One of the new pupils at Princeton this fall will be a wireless-friendly bookworm that weighs all of 10 ounces. I wonder whether it will pledge to join a fraternity or sorority.
However, in a refreshing nod of favoritism, Princeton University Press will offer Yale professor Robert Shiller's new economics book to Kindle readers two weeks ahead of the print edition.
The Kindle isn't perfect. Now that I've had one for a month, I've bumped up against a few shortcomings. One of my biggest disappointments in subscribing to the Kindle version of Investor's Business Daily is that it lacks the charts, stock screens, and market tables that make the print edition so compelling.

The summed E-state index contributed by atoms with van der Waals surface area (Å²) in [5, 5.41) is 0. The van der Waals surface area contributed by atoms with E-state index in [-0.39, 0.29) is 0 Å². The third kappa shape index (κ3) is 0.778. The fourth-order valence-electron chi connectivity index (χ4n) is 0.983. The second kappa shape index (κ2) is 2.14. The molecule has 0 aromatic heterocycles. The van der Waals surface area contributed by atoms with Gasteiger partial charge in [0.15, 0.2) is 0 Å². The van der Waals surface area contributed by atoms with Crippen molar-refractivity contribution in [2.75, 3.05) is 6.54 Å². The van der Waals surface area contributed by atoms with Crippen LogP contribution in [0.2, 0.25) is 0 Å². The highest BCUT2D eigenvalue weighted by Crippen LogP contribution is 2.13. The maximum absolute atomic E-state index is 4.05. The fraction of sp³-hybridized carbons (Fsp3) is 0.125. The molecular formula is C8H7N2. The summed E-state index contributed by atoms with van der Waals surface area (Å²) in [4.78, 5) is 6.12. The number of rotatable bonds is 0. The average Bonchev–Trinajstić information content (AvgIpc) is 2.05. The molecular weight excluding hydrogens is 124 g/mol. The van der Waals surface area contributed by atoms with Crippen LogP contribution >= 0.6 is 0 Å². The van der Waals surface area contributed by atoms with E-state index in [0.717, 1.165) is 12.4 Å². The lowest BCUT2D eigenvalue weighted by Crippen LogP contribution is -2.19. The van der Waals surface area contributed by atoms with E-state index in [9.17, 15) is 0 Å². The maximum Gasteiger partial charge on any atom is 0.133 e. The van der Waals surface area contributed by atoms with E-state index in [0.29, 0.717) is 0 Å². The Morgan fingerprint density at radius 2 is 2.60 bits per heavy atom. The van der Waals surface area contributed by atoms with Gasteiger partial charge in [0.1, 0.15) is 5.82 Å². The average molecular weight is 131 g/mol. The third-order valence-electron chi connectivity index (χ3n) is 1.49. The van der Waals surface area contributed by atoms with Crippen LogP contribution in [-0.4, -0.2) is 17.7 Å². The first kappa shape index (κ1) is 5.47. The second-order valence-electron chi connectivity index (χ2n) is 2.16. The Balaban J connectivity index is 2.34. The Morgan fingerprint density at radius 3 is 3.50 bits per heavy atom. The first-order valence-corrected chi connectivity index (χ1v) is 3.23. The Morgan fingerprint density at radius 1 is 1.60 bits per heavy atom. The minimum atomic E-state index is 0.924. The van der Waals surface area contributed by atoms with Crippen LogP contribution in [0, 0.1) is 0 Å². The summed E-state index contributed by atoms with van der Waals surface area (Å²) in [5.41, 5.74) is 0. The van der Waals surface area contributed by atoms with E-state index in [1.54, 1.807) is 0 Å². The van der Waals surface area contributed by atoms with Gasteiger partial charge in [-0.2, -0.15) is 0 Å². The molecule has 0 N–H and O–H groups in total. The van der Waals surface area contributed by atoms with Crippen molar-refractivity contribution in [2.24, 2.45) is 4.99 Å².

On the flipside, I have far more raves than rants. The interface is far more intuitive than I thought it would be. It feels good in my hands, and it's mercifully kind on my eyes.
I'm not entirely sure whether it will be as easy to use in a classroom setting when others are leafing through their physical texts to find a particular passage, but the Kindle's ability to add notes to the actual text on the margins will be a welcome feature on campus.
Amazon has been setting itself apart from rival Sony's
Hooking up with trendsetting universities can only help, especially as other schools follow suit. If a Kindle is a college freshman's connection to her hometown newspaper, favorite blogs, and a few course books, how can it not become a popular campus appliance?
An Ivy League inroad isn't a sure path to success, though. Music subscription service provider Napster
Learn well, Kindle. Don't let the hazing get to your screen.
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